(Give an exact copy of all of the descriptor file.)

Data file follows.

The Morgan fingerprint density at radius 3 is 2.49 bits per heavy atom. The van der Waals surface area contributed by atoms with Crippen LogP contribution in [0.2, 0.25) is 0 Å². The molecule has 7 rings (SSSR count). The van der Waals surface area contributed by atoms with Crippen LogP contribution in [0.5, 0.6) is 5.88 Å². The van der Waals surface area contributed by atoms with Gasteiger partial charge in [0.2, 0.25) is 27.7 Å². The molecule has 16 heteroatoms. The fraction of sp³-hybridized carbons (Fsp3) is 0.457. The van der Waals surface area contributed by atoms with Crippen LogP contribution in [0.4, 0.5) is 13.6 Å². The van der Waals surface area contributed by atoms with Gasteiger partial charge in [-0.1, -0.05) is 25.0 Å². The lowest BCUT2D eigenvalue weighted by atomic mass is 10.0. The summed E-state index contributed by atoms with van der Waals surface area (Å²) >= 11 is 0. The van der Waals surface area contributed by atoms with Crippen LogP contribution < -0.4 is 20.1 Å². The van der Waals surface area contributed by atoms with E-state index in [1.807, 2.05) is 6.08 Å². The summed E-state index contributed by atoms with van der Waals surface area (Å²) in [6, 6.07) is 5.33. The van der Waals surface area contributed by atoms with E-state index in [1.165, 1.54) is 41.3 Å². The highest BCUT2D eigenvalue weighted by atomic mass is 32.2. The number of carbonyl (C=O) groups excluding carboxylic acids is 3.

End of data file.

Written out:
The Morgan fingerprint density at radius 3 is 2.49 bits per heavy atom. The van der Waals surface area contributed by atoms with Crippen LogP contribution in [0.2, 0.25) is 0 Å². The molecule has 7 rings (SSSR count). The van der Waals surface area contributed by atoms with Crippen LogP contribution in [0.5, 0.6) is 5.88 Å². The van der Waals surface area contributed by atoms with Gasteiger partial charge in [0.2, 0.25) is 27.7 Å². The molecule has 16 heteroatoms. The fraction of sp³-hybridized carbons (Fsp3) is 0.457. The van der Waals surface area contributed by atoms with Crippen LogP contribution in [0.4, 0.5) is 13.6 Å². The van der Waals surface area contributed by atoms with Gasteiger partial charge in [-0.1, -0.05) is 25.0 Å². The lowest BCUT2D eigenvalue weighted by atomic mass is 10.0. The summed E-state index contributed by atoms with van der Waals surface area (Å²) >= 11 is 0. The van der Waals surface area contributed by atoms with Crippen LogP contribution < -0.4 is 20.1 Å². The van der Waals surface area contributed by atoms with E-state index in [1.807, 2.05) is 6.08 Å². The summed E-state index contributed by atoms with van der Waals surface area (Å²) in [6, 6.07) is 5.33. The van der Waals surface area contributed by atoms with E-state index in [1.165, 1.54) is 41.3 Å². The highest BCUT2D eigenvalue weighted by atomic mass is 32.2. The number of carbonyl (C=O) groups excluding carboxylic acids is 3.